Mattis observed, how the veteran-as-victim narrative exerts a powerful influence over civilians. It can be seen in news stories that paint veterans as over-represented in rates of suicide, drug abuse, homelessness, and incarceration.
Rather than assuming all souls touched by combat must necessarily suffer from post traumatic stress disorder (PTSD), Mattis offered an alternative, which he calls “post-traumatic growth,” echoing Nietzsche’s aphorism from Twilight of the Idols: “From life’s school of war: what does not kill me makes me stronger.”
In Mattis’s view, PTG describes a reality that is far more common in veterans than PTSD, which is most veterans return from war with the potential to be stronger than before. The PTG orientation holds that what the returning veteran needs are time and support to realize that potential for growth.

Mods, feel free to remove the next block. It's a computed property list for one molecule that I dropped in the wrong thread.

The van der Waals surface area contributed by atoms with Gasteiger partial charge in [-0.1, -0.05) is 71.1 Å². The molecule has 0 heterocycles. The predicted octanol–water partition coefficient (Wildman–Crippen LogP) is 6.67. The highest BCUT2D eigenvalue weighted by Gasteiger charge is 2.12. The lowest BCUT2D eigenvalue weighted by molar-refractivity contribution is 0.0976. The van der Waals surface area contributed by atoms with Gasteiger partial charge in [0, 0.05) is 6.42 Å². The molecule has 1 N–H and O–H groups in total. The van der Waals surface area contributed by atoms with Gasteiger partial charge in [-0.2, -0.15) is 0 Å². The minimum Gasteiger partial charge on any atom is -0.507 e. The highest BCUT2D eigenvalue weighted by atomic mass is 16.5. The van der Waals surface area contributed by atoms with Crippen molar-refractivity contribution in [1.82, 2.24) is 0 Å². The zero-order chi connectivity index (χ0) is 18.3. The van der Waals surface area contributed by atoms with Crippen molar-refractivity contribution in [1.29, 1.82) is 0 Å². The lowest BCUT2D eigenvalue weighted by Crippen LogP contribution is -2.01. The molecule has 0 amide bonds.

Marlantes makes a similar argument in What It Is Like to Go to War, his nonfiction follow-up to Matterhorn. Marlantes calls war “the temple of Mars,” a “sacred space” that possesses a mystical quality for those who fight it. A major thrust of Marlantes’s argument is that modern liberal society doesn’t recognize the psychological split that war engenders in those who fight it. Killing is what soldiers do for society. But the split it creates in the soldier’s psyche is a spiritual weight that the combat veteran will carry for the rest of his life. In the HBO series The Pacific, the father of future Marine Eugene Sledge, a genteel Southern physician who served in World War I, tells his son that “the worst thing about treating those combat boys from the Great War was not that their flesh had been torn, but that their souls had been torn out.”